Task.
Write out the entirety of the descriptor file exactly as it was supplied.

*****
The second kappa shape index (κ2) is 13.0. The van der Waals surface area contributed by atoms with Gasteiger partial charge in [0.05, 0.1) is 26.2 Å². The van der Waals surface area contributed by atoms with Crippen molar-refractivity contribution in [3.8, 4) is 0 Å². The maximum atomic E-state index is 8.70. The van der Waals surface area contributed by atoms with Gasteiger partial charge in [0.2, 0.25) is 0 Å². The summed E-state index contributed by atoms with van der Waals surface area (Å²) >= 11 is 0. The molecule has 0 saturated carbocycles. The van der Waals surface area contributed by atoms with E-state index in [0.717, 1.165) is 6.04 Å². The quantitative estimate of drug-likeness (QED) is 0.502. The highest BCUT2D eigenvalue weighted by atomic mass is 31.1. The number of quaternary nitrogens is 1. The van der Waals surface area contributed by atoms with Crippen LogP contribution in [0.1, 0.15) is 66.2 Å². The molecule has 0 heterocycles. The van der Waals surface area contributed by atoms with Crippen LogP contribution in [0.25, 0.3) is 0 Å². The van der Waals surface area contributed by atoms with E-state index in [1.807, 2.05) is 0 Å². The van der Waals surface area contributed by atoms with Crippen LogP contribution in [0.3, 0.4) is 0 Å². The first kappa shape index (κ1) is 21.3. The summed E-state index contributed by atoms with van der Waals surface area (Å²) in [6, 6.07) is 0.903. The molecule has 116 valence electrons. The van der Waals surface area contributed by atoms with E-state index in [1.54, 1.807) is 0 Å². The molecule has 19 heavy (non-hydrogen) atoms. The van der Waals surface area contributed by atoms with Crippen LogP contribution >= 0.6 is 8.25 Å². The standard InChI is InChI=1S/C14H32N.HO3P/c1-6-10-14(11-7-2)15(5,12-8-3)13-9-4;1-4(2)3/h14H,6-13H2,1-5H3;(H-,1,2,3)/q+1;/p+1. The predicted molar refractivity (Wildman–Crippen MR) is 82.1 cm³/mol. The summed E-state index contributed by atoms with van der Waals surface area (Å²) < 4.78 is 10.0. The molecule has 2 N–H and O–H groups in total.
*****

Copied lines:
The second kappa shape index (κ2) is 13.0. The van der Waals surface area contributed by atoms with Gasteiger partial charge in [0.05, 0.1) is 26.2 Å². The van der Waals surface area contributed by atoms with Crippen molar-refractivity contribution in [3.8, 4) is 0 Å². The maximum atomic E-state index is 8.70. The van der Waals surface area contributed by atoms with Gasteiger partial charge in [0.2, 0.25) is 0 Å². The summed E-state index contributed by atoms with van der Waals surface area (Å²) >= 11 is 0. The molecule has 0 saturated carbocycles. The van der Waals surface area contributed by atoms with E-state index in [0.717, 1.165) is 6.04 Å². The quantitative estimate of drug-likeness (QED) is 0.502. The highest BCUT2D eigenvalue weighted by atomic mass is 31.1. The number of quaternary nitrogens is 1. The van der Waals surface area contributed by atoms with Crippen LogP contribution in [0.1, 0.15) is 66.2 Å². The molecule has 0 heterocycles. The van der Waals surface area contributed by atoms with Crippen LogP contribution in [0.25, 0.3) is 0 Å². The van der Waals surface area contributed by atoms with E-state index in [1.807, 2.05) is 0 Å². The van der Waals surface area contributed by atoms with Crippen LogP contribution in [0.3, 0.4) is 0 Å². The first kappa shape index (κ1) is 21.3. The summed E-state index contributed by atoms with van der Waals surface area (Å²) in [6, 6.07) is 0.903. The molecule has 116 valence electrons. The van der Waals surface area contributed by atoms with E-state index in [1.54, 1.807) is 0 Å². The molecule has 19 heavy (non-hydrogen) atoms. The van der Waals surface area contributed by atoms with Crippen LogP contribution >= 0.6 is 8.25 Å². The standard InChI is InChI=1S/C14H32N.HO3P/c1-6-10-14(11-7-2)15(5,12-8-3)13-9-4;1-4(2)3/h14H,6-13H2,1-5H3;(H-,1,2,3)/q+1;/p+1. The predicted molar refractivity (Wildman–Crippen MR) is 82.1 cm³/mol. The summed E-state index contributed by atoms with van der Waals surface area (Å²) < 4.78 is 10.0. The molecule has 2 N–H and O–H groups in total.